Reitmeier’s last act as a free man is to throw up in front of two cops and a camera....

Looks good on you.

On incomplete care

accidentaldeliberations - Mon, 11/23/2015 - 14:52
Shorter Dustin Duncan:
I'm pretty sure a health care system can't do more than two things at a time. And for the ministry I'm overseeing, surgery is no longer one of them.

Just When I Thought Canada Was Short One Asshole

The Disaffected Lib - Mon, 11/23/2015 - 12:44

Saskatchewan premier Brad Wall popped up to let us know we're in no danger of running a rectum deficit anytime soon.

Wall served notice again today that he's going to be the climate change bad boy in Canada's federal-provincial contingent at the Paris climate summit.

Poindexter plainly doesn't like this talk about carbon taxes. Alberta premier Rachel Notley's carbon pricing plan announced yesterday seems to have Biff a bit worried. In Ottawa, premier Wall said he wouldn't support climate change measures that harmed the economy which, for Brad, is code for "fossil fuel exports." That pointy headed little bugger doesn't seem to understand that, if we extract, sell and burn the highest carbon fossil fuels there isn't going to be an economy especially if climate change brings sustained, severe drought to the Prairie.

Later on, Green Party leader Elizabeth May very diplomatically told CBC that she hopes Brad will benefit from next week's climate summit and will have an epiphany bordering on a religious conversion. Let us pray.

Don’t Send Us your Tired and Poor….

Left Over - Mon, 11/23/2015 - 11:28
More than 30 U.S. states refusing Syrian refugees on ‘shaky legal ground’ In wake of Paris attacks, governors of at least 31 U.S. states announce plans to bar Syrian refugees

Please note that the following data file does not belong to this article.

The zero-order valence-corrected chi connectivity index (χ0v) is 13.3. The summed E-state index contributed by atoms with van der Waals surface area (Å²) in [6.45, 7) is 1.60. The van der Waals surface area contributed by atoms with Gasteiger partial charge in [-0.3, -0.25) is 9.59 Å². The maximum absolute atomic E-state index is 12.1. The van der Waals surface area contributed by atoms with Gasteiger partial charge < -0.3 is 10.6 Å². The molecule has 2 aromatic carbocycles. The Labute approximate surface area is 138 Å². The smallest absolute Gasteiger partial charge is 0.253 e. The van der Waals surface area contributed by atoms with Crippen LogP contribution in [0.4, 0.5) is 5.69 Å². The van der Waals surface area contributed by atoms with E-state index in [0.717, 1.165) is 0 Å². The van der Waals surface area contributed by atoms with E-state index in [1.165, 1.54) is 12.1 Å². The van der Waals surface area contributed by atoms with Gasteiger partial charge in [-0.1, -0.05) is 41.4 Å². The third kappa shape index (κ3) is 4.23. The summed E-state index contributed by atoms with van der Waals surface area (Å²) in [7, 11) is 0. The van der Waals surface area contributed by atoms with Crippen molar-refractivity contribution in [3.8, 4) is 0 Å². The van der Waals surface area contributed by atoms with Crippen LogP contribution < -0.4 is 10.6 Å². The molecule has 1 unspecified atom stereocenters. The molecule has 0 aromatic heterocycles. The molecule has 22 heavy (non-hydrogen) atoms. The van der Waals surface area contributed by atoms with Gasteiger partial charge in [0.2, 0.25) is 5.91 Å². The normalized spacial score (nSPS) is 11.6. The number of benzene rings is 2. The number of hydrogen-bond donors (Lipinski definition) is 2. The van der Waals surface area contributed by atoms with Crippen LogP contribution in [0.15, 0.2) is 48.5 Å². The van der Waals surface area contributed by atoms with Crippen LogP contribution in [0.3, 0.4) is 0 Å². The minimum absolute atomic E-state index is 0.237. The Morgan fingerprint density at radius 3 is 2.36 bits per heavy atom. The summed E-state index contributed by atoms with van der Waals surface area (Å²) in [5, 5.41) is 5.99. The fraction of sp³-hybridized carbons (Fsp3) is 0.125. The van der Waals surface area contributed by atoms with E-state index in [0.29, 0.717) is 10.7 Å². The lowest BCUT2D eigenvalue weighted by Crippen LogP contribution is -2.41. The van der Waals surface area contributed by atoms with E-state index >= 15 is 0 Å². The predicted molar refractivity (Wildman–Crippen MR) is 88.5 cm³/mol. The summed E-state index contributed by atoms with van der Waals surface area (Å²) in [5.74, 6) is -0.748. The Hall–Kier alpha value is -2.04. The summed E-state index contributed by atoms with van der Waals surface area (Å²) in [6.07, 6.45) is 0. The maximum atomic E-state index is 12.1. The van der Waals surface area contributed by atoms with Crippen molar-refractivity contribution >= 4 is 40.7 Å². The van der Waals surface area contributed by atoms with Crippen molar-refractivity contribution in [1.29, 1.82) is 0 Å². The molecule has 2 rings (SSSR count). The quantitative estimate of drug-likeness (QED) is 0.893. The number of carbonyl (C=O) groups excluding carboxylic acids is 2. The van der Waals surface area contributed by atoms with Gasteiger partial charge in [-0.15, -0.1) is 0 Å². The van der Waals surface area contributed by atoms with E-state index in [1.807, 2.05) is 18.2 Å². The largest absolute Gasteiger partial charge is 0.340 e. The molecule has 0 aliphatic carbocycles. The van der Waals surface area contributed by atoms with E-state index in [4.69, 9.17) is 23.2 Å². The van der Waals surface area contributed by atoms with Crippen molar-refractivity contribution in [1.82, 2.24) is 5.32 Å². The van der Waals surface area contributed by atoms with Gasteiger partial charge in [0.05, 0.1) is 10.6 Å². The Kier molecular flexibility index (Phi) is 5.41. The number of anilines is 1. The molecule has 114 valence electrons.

By Matt Kwong, CBC News Posted: Nov 18, 2015 3:02 PM ET Last Updated: Nov 18, 2015 7:35 PM E

I am  so disgusted by US politics right now that I can’t believe I  could be any more embarrassed  by  Yankeeland than I already am…guess what?  Today I am angrier and don’t know where to channel it.

I was born in the USA of two American citizens who were just one  generation removed  from being  both refugees and immigrants…and I’m not alone.  I would have to  guess that almost all  Americans, leaving aside those who are First Nations and those who are black, whose ancestors had no options,  have immigrants in their backgrounds. No, I’m wrong, most  First Nations and Afro-Americans have immigrant ancestors as well, some unacknowledged, but nonetheless there..  I know they do, we all do..  No one can  argue the point.  The  American experience is rife with  cultural  ghettos and that  is true from  coast to coast, and with few exceptions, from  Canada to Mexico.  You are all children of immigrants, why deny the same status to those who need  help  now?

Is it fear?  Is it the ugly  Republican  penchant for spreading paranoia and race-baiting hate,  religious bigotry  or simply that these folks aren’t ‘white?’

My own family were one generation removed from both racial and religious hatred, ..paternally, Irish Catholics,  and maternally, Russian /Polish Jews…my ex-husband used to, as a joke, call me off-white (because of the Jewish connection, since his parents were Hungarian Catholics who were, ironically, also refugees to Canada in the  ’50’s, and unapologetic anti-Semites, themselves..)

The wheel never stops turning, nor  can any sane observer expect it to..but the fact that 30 States are unwilling to accept refugees of any sort is  beyond my capacity  for toleration..What on  Earth has happened to Americans?  Is  there no social progress. or social justice to be  had in that country at all, anymore?  Do the few  kind voices  get outshouted by the brainless howling  bigots?

It makes me weep to  think that I  could have  still been stuck there instead of  thankfully coming to Canada, not having to be embarrassed about  the  ugliness, denial and  narcissism  evident in the  country I was born in…and  who would have thought, even a few generations ago, that this would come to pass, that the country that grew and prospered with it’s burgeoning immigrant population would forget, so soon, what made it the  one time Promised Land for the rest of the world…now?